Manatees—so gentle, so peaceful—could disappear on our watch.
In 2013, over 800 manatees lost their lives in Florida waters—more than 15 percent of the estimated population of 5,000. The worst year on record.
Seagrasses provides food, habitat and nursery areas for approximately 70 percent of all sea life, including manatees. But sadly, we’ve now lost almost a third of all seagrass worldwide.
Ocean Conservancy is working to save the majestic manatee, protect important seagrasses and diminish the damaging effects of increased ocean acidity. If you care about manatees, I need you to make a donation today so we can continue these lifesaving programs.
We can protect the beloved Florida manatee by restoring critical seagrasses and reducing the harmful effects of carbon pollution.
Let me connect the dots between the manatee, the seagrass and Ocean Conservancy’s work to combat ocean acidification.
For centuries, the West Indian Manatee—a peaceful gentle giant that lives in Florida’s brackish streams and coastal waters—has enchanted those fortunate to see it up close.
Affectionately dubbed sea cows, manatees, so enormous in size, are strict vegetarians. They need warm waters to thrive. They swim three to five miles an hour and reproduce once in two or three years.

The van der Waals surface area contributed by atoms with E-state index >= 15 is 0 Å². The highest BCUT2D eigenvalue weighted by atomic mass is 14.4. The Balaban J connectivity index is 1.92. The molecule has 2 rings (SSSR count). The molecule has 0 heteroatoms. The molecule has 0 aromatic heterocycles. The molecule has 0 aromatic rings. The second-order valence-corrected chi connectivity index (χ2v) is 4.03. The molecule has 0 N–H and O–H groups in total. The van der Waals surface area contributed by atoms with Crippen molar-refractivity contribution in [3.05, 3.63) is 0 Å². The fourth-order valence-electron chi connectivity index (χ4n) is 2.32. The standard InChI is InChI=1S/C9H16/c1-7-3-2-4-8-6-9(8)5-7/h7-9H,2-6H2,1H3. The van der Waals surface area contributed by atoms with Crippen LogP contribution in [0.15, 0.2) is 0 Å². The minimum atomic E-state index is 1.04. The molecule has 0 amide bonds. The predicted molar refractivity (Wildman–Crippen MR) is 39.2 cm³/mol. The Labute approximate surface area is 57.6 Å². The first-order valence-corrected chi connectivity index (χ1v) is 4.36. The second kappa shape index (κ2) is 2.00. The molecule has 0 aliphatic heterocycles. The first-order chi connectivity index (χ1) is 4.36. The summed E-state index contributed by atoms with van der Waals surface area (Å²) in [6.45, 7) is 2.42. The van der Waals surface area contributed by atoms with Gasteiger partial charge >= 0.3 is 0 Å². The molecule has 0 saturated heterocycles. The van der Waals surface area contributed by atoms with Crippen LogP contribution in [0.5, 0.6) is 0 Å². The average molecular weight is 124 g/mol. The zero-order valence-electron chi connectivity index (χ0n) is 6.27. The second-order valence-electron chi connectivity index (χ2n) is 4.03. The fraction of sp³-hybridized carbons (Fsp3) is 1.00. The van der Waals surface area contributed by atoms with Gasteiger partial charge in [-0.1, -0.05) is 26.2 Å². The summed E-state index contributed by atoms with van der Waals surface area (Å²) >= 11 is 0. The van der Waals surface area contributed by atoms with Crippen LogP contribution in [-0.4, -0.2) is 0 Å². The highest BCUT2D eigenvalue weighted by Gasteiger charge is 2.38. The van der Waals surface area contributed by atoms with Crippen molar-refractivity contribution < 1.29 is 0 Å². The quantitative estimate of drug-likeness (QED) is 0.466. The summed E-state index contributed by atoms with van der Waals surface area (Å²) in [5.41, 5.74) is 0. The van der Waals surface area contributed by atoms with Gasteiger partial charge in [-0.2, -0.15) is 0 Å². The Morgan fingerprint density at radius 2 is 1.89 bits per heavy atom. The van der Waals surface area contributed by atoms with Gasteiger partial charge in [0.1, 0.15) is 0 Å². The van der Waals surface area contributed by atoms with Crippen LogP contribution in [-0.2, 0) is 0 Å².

The manatee’s seagrass home, a hallmark of Florida waters, absorb up to twice as much carbon as the world’s temperate and tropical forests, but they occupy only a sliver of the world’s oceans. In essence, seagrasses “take it on the chin” for carbon pollution—helping to protect the ocean against acidity that damages coral reefs, shells and the skeletons of tiny ocean animals so critical to the ocean web of life.
We critically need more seagrass to lessen the impact of carbon pollution—and to feed the manatees that depend on it for a major portion of their sustenance.
We’ve made it a priority to fight acidification and keep the ocean blue. We need your help now to keep the pressure on—and save the playful manatee, the critical seagrasses and our beloved ocean while we do.
Director, Ocean Acidification Program